dreading the dread

hourglassThis is a post written back in 2007 and posted to The Transformational Times.  I am sharing it with you today because it is relative to the moment.  May your holiday season be free of this feeling.

The dreaded dread. It seems that it has insidiously made its way into my daughter’s life today. While she was driving me into work this morning, she verbalized her feelings of dread about returning to school tomorrow. She described it as feeling like the scene in the Aladdin movie where Jasmine was trapped in an hourglass and the sand was pouring down on her, limiting her time to live. I know of what she speaks. I’ve been there.

The dreaded dread (“dd”) is when you are on your last day of vacation and have to return to work the next day. It doesn’t have to be a long vacation, it could just be the weekend. The “dd” always occurs immediately upon waking on your last day of freedom. As your eyes open to greet your last day of liberation, you feel the “dd” moving in the pit of your stomach. It starts out very small but quickly builds and usurps your entire body. You can feel it from your head to your toes. You can’t think of anything else but having to return to your place of work, or in this case, school. This is no escape from the “dd”. No matter how much you try to make the best of your remaining time, your return to captivity is there, lurking throughout your mind, putting a damper on your spirits and effectively ruining the last minutes you have before the sand covers your head and you are no longer in control of your life.

I frequently suffer from “dd” when I have to go to work the next day. I wonder if I would do better if I had no time off at all, because then I would have no time to see the other side of things, to experience the wondrous feeling of freedom and absolute autonomy. “dd” is not something I have managed to eliminate over the years. I’ve tried living in the moment and not thinking about the sands of time running out, but no matter how hard I try, the “dd” continues to lurk somewhere within me, keeping me in silent chains throughout the day. Instead of overcoming the “dd”, I have learned to accept it for what it is and come to terms with it.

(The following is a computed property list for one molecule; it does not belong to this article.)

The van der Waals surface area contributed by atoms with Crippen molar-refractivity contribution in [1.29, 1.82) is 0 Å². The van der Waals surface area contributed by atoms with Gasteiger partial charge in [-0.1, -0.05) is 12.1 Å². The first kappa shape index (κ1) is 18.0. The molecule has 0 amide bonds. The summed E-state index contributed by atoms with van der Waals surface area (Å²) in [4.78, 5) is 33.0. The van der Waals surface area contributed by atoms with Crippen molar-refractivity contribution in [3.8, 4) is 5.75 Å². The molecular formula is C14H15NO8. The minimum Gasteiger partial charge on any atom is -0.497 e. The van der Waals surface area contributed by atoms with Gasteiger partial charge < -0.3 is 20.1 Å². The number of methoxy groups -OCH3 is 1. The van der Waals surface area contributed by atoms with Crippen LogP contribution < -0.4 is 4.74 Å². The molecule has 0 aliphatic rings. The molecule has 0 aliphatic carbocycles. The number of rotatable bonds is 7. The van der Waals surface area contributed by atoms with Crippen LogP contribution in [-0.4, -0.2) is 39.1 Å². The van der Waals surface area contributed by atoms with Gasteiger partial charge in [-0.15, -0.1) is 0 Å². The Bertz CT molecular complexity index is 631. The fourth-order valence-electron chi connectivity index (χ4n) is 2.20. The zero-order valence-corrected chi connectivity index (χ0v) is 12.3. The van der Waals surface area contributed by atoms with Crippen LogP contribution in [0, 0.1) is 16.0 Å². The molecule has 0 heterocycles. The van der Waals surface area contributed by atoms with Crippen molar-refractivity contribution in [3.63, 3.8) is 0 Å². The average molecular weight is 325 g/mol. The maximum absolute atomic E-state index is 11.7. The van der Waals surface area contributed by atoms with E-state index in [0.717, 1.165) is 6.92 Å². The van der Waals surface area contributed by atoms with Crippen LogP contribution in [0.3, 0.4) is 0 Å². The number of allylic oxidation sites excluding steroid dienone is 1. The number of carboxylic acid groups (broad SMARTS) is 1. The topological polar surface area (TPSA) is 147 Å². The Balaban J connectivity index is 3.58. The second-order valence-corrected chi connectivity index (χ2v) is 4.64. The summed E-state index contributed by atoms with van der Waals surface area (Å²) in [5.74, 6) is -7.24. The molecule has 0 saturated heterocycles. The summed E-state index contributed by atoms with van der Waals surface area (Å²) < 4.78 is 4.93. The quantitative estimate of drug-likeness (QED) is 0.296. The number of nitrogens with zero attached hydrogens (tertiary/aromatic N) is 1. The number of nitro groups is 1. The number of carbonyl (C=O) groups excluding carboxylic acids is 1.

However dismal this may all sound, there is hope for sufferers of this malady, and it is that hope to which I cling when the “dd” hits me hard and fast. The hope lies in the knowledge that the minute I arrive at my dreaded destination, the “dd” will be gone. The cure lies in facing the dread. Staying away from it only perpetuates its strength. Facing up to the “dd” weakens it almost immediately and before you know it, you are back in your routine and feeling quite well. Was it all just a bad dream? Sometimes, I think it was.

So, while my daughter is in the throes of the “dd” at this moment, I can rest assured knowing that tomorrow all will be well with her again. It is nice to know that the “dd” is only temporary because mine will be starting tomorrow morning. Here we go again.

Yours in transformation,

Wordlywoman

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